FFF #63. An Euler Equation

Author(s): Ed Barbeau

*The College Mathematics Journal*, Vol. 24, No. 4 (Sep., 1993), pp. 343-344.

Published by: Mathematical Association of America

Stable URL: http://www.jstor.org/stable/2686350

Tags: Higher-order equations and linear systems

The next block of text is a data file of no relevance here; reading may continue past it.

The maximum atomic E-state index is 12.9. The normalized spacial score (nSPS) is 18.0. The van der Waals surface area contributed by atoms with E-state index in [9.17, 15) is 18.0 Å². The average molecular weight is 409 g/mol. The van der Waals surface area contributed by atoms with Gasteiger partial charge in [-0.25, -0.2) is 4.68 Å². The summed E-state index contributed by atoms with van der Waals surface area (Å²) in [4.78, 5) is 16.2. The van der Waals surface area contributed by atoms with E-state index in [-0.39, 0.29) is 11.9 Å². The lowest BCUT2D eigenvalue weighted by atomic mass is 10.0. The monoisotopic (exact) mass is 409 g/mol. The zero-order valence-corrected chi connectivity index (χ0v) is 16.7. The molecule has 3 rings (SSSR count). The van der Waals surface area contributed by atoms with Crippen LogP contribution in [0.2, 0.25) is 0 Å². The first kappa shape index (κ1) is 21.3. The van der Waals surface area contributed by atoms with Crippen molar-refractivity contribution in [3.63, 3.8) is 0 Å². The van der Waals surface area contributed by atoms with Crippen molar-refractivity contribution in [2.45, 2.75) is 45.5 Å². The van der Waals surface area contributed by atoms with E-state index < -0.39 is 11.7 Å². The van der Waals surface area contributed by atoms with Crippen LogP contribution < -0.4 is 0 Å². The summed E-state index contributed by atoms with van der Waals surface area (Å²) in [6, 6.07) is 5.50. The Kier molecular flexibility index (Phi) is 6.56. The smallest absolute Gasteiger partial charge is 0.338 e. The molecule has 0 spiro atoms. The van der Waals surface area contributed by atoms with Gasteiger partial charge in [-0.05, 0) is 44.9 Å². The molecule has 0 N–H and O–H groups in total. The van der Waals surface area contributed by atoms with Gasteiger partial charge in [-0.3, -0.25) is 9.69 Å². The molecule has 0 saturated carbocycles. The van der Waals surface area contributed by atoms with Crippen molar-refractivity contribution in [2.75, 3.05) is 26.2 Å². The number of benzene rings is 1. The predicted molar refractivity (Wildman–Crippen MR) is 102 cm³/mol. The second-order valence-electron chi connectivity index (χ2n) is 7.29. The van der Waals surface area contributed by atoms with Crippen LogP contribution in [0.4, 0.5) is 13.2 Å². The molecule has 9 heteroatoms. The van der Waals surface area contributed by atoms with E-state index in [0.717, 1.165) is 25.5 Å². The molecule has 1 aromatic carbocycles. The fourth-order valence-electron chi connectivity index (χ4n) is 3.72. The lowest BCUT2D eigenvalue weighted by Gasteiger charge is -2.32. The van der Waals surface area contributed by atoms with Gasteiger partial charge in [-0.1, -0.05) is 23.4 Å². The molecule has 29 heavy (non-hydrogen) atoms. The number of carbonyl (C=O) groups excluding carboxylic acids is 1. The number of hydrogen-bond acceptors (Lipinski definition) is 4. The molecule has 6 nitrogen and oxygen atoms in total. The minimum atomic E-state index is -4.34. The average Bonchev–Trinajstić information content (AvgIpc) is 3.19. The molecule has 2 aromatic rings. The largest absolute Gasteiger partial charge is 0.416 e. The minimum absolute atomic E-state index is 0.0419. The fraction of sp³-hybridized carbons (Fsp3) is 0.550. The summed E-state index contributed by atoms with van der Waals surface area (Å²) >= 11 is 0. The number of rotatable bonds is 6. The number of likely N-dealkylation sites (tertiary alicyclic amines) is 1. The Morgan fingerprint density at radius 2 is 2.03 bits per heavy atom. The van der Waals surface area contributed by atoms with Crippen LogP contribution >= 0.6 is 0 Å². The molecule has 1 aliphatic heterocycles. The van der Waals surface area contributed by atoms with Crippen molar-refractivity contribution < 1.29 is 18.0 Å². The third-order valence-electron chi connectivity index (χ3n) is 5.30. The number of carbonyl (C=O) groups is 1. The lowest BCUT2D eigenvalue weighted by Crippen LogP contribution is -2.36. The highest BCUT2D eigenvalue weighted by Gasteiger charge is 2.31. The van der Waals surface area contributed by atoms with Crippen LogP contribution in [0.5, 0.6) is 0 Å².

Abstract. In mathematics, there are instances where an individual produces an error when executing a solution to a mathematical inquiry. By addressing some of the common inconsistencies, we are able to evolve from these instances and reduce the probability of committing a similar type of error. As Ed Barbeau clearly depicted in "FFF #63. An Euler Equation," there are times where an individual might assume that a specific equation is a solution to a differential equation. In the case of a second-order homogeneous differential equation, such as Eulerâ€™s equation that is expressed as $ax^2y'' + bxy' + cy = 0$, one might consider the equation $y = e^{rx}$ as a trial solution to the second-order homogeneous differential equation $x^2y'' - 5xy' + 9y = 0$. However, when the induvial substitutes this trial solution into $x^2y'' - 5xy' + 9y = 0$, we can conclude that this equation cannot be classified as a solution to the second-order homogenous differential equation. Even though the individual produced an error, we can identify the inconsistency and execute a new trial solution, such as $y = x^r$. If the induvial substitutes this trial solution into $x^2y'' - 5xy' + 9y = 0$ and utilizes methods, such as reduction of order, to solve this second-order homogeneous differential equation, then we obtain the plausible solution $y = c_1x^3 + c_2x^3\ln(x)$. Bryn Brakefield, Stephen F. Austin State University, May 5, 2017.